They had managed to bum a ride with the hookers, but since none of them was carrying any cash, they were obliged to work for their passage—all except Trinculo, who, for once in his life, was being treated as an honored guest. This had come about largely through Angel’s intervention. She had learned from his companions that he was not really a monk, had never taken a vow of chastity, and so, in fact, had conned her out of a freebie. Most of the hookers would have been incensed if something like this had happened to them; but Angel, being slightly (albeit not much) larger in spirit than her colleagues, had roared with laughter when she had learned the truth. At the same time, she had acquired a fresh admiration for this fellow who had gotten the better of her. She had actually been on the lookout for a male companion as devious and depraved as she was, but without the churlish disposition of the traditional pimp. Possibly this was the very man she was looking for. She had decided it was worth exploring. And she was not alone in this line of thought, for two of the other hookers had also started to take an interest in him, perhaps for similar reasons. This, in turn, had put him at the center of an intriguing, if somewhat tense triangle. So all in all, he was having pretty much the time of his life.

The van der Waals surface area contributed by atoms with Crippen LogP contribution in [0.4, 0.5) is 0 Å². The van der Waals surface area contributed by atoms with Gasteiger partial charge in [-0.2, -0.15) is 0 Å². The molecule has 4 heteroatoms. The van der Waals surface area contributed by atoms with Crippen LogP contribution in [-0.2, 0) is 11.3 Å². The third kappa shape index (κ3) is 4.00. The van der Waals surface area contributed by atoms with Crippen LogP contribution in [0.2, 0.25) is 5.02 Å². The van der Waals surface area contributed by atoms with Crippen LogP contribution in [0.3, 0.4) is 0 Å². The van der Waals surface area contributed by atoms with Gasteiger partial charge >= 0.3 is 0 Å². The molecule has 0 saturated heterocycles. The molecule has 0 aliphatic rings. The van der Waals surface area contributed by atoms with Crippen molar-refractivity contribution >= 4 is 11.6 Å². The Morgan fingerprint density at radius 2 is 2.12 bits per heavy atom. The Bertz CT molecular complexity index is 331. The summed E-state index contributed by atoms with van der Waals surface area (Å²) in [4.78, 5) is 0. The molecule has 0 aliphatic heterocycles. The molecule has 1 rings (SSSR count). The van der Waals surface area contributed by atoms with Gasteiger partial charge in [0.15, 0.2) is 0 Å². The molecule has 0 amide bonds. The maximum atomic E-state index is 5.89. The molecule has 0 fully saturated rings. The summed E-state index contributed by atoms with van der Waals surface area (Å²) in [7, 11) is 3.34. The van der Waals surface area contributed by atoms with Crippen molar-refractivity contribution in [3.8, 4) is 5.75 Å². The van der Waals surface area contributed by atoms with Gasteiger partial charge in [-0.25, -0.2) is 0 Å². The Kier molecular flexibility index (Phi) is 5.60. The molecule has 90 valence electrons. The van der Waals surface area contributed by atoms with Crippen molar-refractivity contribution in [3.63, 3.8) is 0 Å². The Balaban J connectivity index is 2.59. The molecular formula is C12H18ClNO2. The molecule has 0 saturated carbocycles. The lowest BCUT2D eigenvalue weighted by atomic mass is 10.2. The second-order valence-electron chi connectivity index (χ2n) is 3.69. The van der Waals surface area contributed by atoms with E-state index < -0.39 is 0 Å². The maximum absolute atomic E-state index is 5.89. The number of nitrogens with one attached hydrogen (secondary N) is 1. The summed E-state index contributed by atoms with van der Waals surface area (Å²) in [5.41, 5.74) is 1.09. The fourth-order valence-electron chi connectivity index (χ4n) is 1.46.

In the meantime, his companions had all been set to doing menial chores. Philosopher Pesticide and anthropologist Blevins had been assigned to swab the decks. Junior Capezzolo, on account of his being fat and greasy and obviously Italian, had been put to work in the kitchen. And Nipplehead, most accursed of them all, had been given the task of cleaning the yacht’s toilets. While the others had quickly resigned themselves to their fates, Nipplehead had at first stoutly resisted his, and had argued very eloquently against it. Unfortunately for him, the hookers had not believed his story about being the true pope, wrongfully deposed and very nearly poisoned by the treacherous Frenchman who had succeeded him. Instead, they had taken him for what he appeared to be—a pompous old twit without any visible means of support. Even after he had showed them Dante’s ducat, they had not believed him, although they had offered to have the coin appraised at the nearest port of call, and had hinted that he might not have to continue to clean toilets if it proved to be of any considerable value. It was a cruel fate for the erstwhile pontiff, but in the end he was forced to accept it, since the only alternative he was given was to be thrown overboard. At the same time, however, his newfound religiosity was trying to convince him that it might possibly be a part of God’s plan for his life. He could see the irony of it, if not the justice: co-owner of a chain of brothels, forced to clean up after girls who might once have worked in some of them. Maybe God was trying to teach him humility, which he knew he needed to learn, usually at some indefinite time in the future. Then again, maybe it was just God’s idea of a joke. He could always appreciate a joke, although he would have appreciated it more if he hadn’t been the one on the butt end of it—no pun intended.